Big Brother Is Watching
Facebook gave the world a new reason to think they’re a bunch of scary, omnipotent puppeteers last week when it was revealed that Facebook data scientists tinkered with users’ news feeds to study the emotional impact it would have.
It all started when the Proceedings of the National Academy of Sciences published the study by a team of data scientists working with Facebook, which went mostly unnoticed at first. Once it made its media debut — likely in this small article from NewScientist — it caught fire, and the headlines are calling the study creepy, manipulative and unethical.
For the first time since expanding to New York in 2008, Facebook will have a contingent in the city’s famed Pride March this Sunday.
“There will be 100 or 150 employees, as well as interns, family and friends joining us,” Facebook engineering manager Matt Bush told Betabeat. “We all plan on walking… We hope everyone dresses in really festive outfits.”
Though they’ve participated in Pride marches in other cities, like San Francisco, for years, this is the first time Facebook will march in the NYC parade. The idea was mainly employee-generated, Mr. Bush said.
It's a Zuck Zuck Zuck Zuck World
Millennials — they can’t even stop with the social media long enough to rob a house properly.
South St. Paul resident Nicholas Steven Wig, 27, allegedly broke into and robbed a house last week, Ars Technica reports. Before fleeing the scene with his booty, he reportedly logged onto Facebook on the victim’s computer — but forgot to log out.
When the owner returned to his ransacked house, he discovered — besides the fact that he was missing a bunch of items — that his computer was logged into the Facebook account of someone named Nick Dub. Police traced the Nick Dub Facebook account back to Mr. Wig and arrested him on burglary charges.
A judge in southern Iran has ordered Mark Zuckerberg to appear in Iranian court, CBS News reports.
The judge allegedly wants Zuck to field complaints from individuals who claim Instagram and WhatsApp have violated their privacy. Sounds fun.
There was once a time when emojis were all fun and games, but now they mean business.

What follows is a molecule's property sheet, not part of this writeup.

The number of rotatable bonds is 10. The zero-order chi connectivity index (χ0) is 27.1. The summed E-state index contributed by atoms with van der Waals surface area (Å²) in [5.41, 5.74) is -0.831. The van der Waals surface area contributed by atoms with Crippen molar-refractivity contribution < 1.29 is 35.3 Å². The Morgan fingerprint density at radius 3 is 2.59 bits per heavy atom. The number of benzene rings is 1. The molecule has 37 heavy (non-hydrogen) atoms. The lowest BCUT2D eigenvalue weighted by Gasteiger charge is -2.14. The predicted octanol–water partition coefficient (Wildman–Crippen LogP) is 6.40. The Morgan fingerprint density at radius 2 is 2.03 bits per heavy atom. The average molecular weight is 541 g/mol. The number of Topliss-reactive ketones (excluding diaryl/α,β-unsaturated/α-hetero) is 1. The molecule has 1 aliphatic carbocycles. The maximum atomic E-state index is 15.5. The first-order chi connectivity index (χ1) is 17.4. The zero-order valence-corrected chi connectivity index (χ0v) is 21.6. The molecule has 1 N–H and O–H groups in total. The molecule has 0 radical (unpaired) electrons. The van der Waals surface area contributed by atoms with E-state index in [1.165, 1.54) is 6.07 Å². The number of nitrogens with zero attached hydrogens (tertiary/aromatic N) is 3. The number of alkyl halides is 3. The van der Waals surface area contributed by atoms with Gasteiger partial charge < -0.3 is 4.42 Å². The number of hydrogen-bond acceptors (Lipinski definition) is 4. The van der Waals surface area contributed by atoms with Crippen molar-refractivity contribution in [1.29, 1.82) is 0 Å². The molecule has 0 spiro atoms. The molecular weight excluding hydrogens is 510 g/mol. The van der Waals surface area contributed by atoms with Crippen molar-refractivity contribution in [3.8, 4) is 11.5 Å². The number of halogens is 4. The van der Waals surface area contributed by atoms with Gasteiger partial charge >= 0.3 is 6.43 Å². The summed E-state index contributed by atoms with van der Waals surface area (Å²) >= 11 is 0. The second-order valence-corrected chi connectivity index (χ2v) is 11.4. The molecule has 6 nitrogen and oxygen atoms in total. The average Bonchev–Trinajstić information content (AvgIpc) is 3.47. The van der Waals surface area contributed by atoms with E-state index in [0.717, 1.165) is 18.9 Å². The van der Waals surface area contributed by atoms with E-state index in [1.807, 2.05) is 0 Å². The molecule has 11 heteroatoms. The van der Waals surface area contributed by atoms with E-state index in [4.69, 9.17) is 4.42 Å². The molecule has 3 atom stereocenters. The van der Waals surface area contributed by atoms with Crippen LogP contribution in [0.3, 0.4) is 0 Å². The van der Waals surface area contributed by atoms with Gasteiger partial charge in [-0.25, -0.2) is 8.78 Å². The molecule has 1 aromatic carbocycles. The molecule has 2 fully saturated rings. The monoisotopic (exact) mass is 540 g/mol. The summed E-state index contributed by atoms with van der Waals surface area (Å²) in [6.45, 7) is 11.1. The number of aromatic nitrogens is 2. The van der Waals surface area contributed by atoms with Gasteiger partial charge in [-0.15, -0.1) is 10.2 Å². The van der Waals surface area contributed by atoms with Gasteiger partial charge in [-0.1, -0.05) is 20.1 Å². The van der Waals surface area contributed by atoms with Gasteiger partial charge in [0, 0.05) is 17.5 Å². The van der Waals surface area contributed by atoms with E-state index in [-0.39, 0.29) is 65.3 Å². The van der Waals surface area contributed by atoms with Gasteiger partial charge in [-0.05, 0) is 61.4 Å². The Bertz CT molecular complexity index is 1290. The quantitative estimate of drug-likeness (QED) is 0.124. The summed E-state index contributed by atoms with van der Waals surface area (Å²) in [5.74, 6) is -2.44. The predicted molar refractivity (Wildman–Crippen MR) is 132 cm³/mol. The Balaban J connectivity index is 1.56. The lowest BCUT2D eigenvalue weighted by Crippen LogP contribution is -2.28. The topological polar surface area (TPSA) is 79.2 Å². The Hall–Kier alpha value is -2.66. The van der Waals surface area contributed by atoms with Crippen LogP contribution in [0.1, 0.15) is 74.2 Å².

A new Yelp feature enables users on the mobile app to search for services using the friendly little icons we all love.
Now, instead of typing “bar,” all you have to do is enter one of the five alcohol-related emojis. Wine glass, martini glass, garnished cocktail glass, beer mug or X2 beer mug — the choice is yours.
Off the Media
Thanks, Facebook, for incorporating another feature that’s already been available in app form for years.
The social network that brought you the “ask” button so creeps can inquire about the relationship status or phone number you’ve purposely been keeping private will soon allow you to detect songs, movies and TV shows in order to share what you’re listening to and watching with 800 of your closest friends.
Great Achievements in Facebook
Last month, NPR pulled a pretty masterful April Fools’ prank. They published an article titled “Why Doesn’t America Read Anymore?” and put it on Facebook. The response was instantaneous. The likes and the comments came pouring in.
Since January, Facebook has been slowly rolling out a new feature onto profile pages everywhere. It’s a little button that says “ask” that allows you to request missing profile information, and In order to ask someone for their status, you have to include a brief message — something charming like “Uummmm…” or “Hey grl” or Read More
Internet of Things
In a continued desperate effort to stay relevant among today’s youths, Facebook is reportedly building a video chat app to rival Snapchat.
Facebook is internally referring to the messaging app as Slingshot, the Guardian reports. Slingshot is currently under development, but could be released as soon as this month — provided Facebook doesn’t remember what happened to its Poke app, and decide to scrap the project altogether.
When people hear “Internet of Things,” their first inclination is to think of Google-owned talking thermostats. But it’s the less-buzzworthy global communications titans like Intel and Cisco who have been building up their portfolio of Internet of Things companies over the past few years — and they’re only getting started.
Intel recently bought up Basis Systems, which makes health tracking bands, and Cisco’s portfolio includes companies that put sensors in home utility meters and bicycles. These are companies that made their multinational empires building satellites and wireless networks — and now they want to develop consumer products that put sensors in alarm clocks, hearing aids and thermostats.